Scott's Weblog The weblog of an IT pro specializing in virtualization, networking, open source, and cloud computing

Brief Impressions of CentOS 4.1

As I mentioned in an earlier entry, I’m trying out the CentOS distribution, a “clone” of Red Hat Enterprise Linux. So far, I’ve been pretty impressed with it. Granted, I was coming from Red Hat Linux 9.0 (RH9), a (now) old distribution using the 2.4 kernel. So, many of the changes I’m seeing with CentOS 4.1 may be more due to the fact that it is running the 2.6.x kernel, has SELinux installed, etc., rather than anything else. It seems to boot more slowly than RH9, but is otherwise reasonably equivalent with regards to performance and memory utilization. I’m already using a mix of RH9 and Fedora Core packages on the existing servers, so there isn’t that much new (with regards to packages) with CentOS 4.1 that I don’t already use.

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First Windows Vista viruses unleashed

Among many other online appearances, the article First Windows Vista viruses unleashed from ComputerWorld describes the first family of viruses (virii?) that appear to be targeted specifically at the new Windows Vista operating system.

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'Car Whisperer' puts hackers in the driver's seat

I was thinking about getting a car with built-in Bluetooth at some point in the future (like when I win the lottery), but now I’m not so sure. Here’s why: ‘Car Whisperer’ puts hackers in the driver’s seat.

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IPSec, Mac OS X, and Windows Server 2003

For quite some time now, a minor task I’ve been experimenting with is establishing transport mode IPSec security associations between Mac OS X and Windows Server 2003. I’ve been using a freeware IPSec client called IPSecuritas. Up until just a few days ago, I could never get anything to work. After working on getting a PPTP-based VPN working from my PowerBook, I realized that just as I had to modify my ipfw rules (using BrickHouse) to allow the PPTP traffic, I’d have to modify the rules to allow IPSec traffic as well. Duh!

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Very Handy Add-On

I just found a very handy add-on for Mac OS X. It’s called RDC Menu and it is a tool that provides an easy way of launching multiple instances of Microsoft’s Remote Desktop Connection application for the Mac. If you manage Windows-based networks, you already know how useful Remote Desktop Connection (RDC) is, but the one key flaw in RDC was that you couldn’t launch multiple instances and thus couldn’t be connected to more than one Windows computer at a time. With RDC Menu, all that changes. Working as either a Dock item or as a Menu Extra, it allows you to easily launch multiple instances of RDC to connect to multiple Windows-based systems. I run RDC Menu as a Dock item (I don’t like too many Menu Extras).

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Novell to Broaden SuSE's Reach

I’ve always heard good things about SuSE, but have never had the opportunity to work with it in greater depth. Now, Novell has detailed its plans to open SuSE to community development in a manner similar to the approach used by Red Hat with its Fedora Project.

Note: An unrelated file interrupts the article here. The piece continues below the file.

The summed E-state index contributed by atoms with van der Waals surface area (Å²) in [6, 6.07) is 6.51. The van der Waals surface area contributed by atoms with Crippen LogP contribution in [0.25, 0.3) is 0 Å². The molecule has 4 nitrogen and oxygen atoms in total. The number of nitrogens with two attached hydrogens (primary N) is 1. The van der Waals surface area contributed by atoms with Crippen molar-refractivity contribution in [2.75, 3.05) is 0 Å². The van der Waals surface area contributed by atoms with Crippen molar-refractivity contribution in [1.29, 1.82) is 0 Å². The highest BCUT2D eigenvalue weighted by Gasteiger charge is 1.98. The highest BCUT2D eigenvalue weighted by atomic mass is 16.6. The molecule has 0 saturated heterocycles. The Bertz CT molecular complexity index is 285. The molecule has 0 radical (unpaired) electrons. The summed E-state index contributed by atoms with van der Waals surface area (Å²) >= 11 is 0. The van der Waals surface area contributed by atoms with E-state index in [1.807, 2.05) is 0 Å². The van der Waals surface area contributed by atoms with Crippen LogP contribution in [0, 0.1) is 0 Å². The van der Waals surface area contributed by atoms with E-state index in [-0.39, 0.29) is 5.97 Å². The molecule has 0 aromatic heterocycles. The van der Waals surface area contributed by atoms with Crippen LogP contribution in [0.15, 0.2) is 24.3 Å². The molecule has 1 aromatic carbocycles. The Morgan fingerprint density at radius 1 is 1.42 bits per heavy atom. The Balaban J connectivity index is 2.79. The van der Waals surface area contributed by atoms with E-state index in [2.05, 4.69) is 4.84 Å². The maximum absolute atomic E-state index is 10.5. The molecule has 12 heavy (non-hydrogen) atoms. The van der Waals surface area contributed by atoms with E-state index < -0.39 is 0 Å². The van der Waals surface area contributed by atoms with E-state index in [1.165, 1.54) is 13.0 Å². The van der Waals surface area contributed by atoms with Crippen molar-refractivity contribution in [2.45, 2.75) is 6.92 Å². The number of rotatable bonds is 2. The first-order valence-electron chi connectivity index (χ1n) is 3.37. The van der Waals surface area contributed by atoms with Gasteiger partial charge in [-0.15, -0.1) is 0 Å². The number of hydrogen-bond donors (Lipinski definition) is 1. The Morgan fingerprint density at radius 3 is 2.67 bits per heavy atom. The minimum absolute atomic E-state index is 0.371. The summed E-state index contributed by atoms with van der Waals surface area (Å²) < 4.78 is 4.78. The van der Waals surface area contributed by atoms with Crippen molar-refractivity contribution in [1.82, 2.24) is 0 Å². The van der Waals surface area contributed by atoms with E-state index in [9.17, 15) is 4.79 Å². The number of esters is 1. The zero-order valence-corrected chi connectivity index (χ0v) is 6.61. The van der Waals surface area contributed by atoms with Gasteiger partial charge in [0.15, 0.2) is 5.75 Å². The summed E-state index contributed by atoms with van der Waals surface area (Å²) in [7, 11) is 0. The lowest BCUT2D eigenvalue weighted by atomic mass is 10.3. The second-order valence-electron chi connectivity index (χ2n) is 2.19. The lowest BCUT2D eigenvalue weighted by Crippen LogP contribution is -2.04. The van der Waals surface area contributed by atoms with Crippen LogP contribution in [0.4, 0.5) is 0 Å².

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Squid-PIX Integration

I have been searching for the last few days on some techniques to integrate a Squid web cache with a PIX firewall in a transparent fashion. Most of the information I am finding involves using the Squid web cache as the default gateway along with an iptables firewall that transparently redirects outbound TCP port 80 traffic to port 3128 (the Squid web cache port). The web cache then talks to the PIX, which takes it from there. Certainly, this works, but it is not what I was hoping to find. I’d really like a way to have the PIX redirect the traffic, but it appears that the PIX OS does not support that functionality. How can this be? The pf firewall in OpenBSD supports redirection, if I’m not mistaken. The iptables firewall in Linux supports redirection. But not Cisco’s PIX OS? Is it just me, or does anyone else see a problem with this?

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This Will Be Something to Watch

Phil Zimmerman, the creator of PGP (Pretty Good Privacy), is back, this time working to provide secure VoIP. Apparently, Phil resurrected PGPfone, updated it with modern protocols, and has created Zfone, a prototype application that will provide encryption for voice-over-IP calls.

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Hackers at Defcon race to expose Cisco Internet flaw

A recent article from Computerworld, Hackers at Defcon race to expose Cisco Internet flaw, states: “Computer hackers at this weekend’s Defcon 13 hacker event worked to expose a flaw publicized last week that could allow an attacker to take control of Cisco Systems Inc. routers.”

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There's Got to be a Better Way

After reading this article about fourth-generation rootkits, I can’t help but think that there has to be a better way to get information out about these kinds of threats. Are we warning about pending threats, or are we creating the new threats ourselves? Do these kinds of presentations help us protect our computers and our networks, or do they give the other side the ammunition they need?

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